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Fans of Peter Gabriel’s pop music have learned to become patient. Well established as a veteran artist, Gabriel is like a tenured professor. He can chase any whim he likes, for as long as he likes, and still keep his job (and the lion’s share of his audience). Recall that Gabriel’s last album of original music, Up, was released nine years ago – and its predecessor Us was released ten years before that.
In the meantime, however, Gabriel has kept very busy musically, with side projects and multiple concert DVDs as evidence. His last studio album, 2010’s Scratch My Back, launched an ambitious song-swapping project wherein Gabriel covered a dozen songs by artists he admires, using orchestra and solo voice for the arrangements. The concept was that the covered artists would return the favor with a Gabriel cover of their own (presumably to be called I’ll Scratch Yours). The answer project has yet to materialize, but it did immerse Gabriel into a lengthy fascination with orchestral arrangements. The New Blood tour was the culmination of that.
Live in London captures twenty-two songs performed in March of 2011, predominantly Gabriel originals. Gabriel and two backup singers (including daughter Melanie) are supported by a 46-piece orchestra – no rock instrumentation. The result is a real departure from the more conventional classic rock band treatment practiced by groups including Yes, Deep Purple and Metallica, with string flourishes substituted in place of keyboards. If you’ve got a decent sound system, the power infused into stirring songs including “Biko,” “Darkness,” and “San Jacinto” can make the hair stand up on the back of your neck. The skittering strings during “Intruder” create a tense and creepy mood for Gabriel’s sinister story-song. The brass during “Digging in the Dirt” isn’t exactly funky, but it’s bracing nonetheless. “The Rhythm of the Heat” is arguably the closest to its original studio incarnation, but the orchestration adds a widescreen shimmer to an intrinsically cinematic song.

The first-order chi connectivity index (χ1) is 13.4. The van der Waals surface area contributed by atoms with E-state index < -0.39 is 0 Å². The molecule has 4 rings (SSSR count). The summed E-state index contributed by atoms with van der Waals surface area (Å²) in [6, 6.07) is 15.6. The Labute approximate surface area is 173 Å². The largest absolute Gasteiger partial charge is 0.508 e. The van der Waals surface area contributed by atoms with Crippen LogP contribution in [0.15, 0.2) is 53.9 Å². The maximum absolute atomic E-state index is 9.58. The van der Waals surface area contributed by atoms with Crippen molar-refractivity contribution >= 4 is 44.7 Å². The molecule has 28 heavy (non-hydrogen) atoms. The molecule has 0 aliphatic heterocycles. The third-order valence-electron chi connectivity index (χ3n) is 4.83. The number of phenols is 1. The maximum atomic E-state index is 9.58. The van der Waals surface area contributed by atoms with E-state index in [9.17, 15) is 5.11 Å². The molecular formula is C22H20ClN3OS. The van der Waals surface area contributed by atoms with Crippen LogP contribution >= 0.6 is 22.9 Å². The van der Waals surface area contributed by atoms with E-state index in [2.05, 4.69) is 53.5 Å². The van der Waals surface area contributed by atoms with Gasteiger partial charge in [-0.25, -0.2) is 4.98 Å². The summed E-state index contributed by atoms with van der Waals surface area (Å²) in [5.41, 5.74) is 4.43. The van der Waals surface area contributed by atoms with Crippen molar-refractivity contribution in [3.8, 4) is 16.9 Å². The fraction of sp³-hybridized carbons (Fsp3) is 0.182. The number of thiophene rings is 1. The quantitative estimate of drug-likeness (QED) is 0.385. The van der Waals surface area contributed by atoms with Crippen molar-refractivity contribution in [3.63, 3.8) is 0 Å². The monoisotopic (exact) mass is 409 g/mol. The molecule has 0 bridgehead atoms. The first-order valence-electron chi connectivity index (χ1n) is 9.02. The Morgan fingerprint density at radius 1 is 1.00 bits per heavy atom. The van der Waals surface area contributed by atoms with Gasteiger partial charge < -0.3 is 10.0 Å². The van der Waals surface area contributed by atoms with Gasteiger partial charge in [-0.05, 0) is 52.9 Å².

The set includes a few of the Scratch My Back covers. For an undertaking which seems very pretentious on the surface, Gabriel does a good job of bringing levity in the right places. When talking about his love for Paul Simon’s “The Boy in the Bubble,” Gabriel admits to removing the song’s joyful musical bounce and African blood, leaving “another miserable white man song.” Regina Spektor’s “Après moi” is delivered with spirit and affection. The Magnetic Fields’ “The Book of Love” may tip into the realm of schmaltz, but it was always a song that wore its heart on its sleeve. Lou Reed’s “The Power of the Heart” is another romantic number. Gabriel notes that it represented Reed’s proposal to Laurie Anderson.
The disc includes a documentary called Blood Donors covering the undertaking of the large presentation and the process of filming it in 3D. I saw the DVD version, which includes a very nice and revealing surround sound mix. New Blood is also available in Blu-Ray and 3D Blu-Ray formats. The film is beautifully staged and shot, with Gabriel occasionally getting into the action by manipulating a camera hung from the rigging or wearing a large harness with cameras mounted onto it. The harness camera focuses on Gabriel himself, leaving him stationary as his surroundings swirl around him.
Gabriel claims in Blood Donors that many people who have expressed distaste for his pop songwriting have taken a liking to his orchestral excursion. It does seem difficult to think New Blood will win Gabriel many brand new fans. This seems like a gift to his most committed devotees – the ones who are interested to see Gabriel unmake and recreate a favorite song like “Solsbury Hill,” and the ones who want to focus upon the power of his singular voice. The rest of Gabriel’s audience are likely waiting for that promised new album of original material. It’ll be ten years in 2012, which should be just about time.
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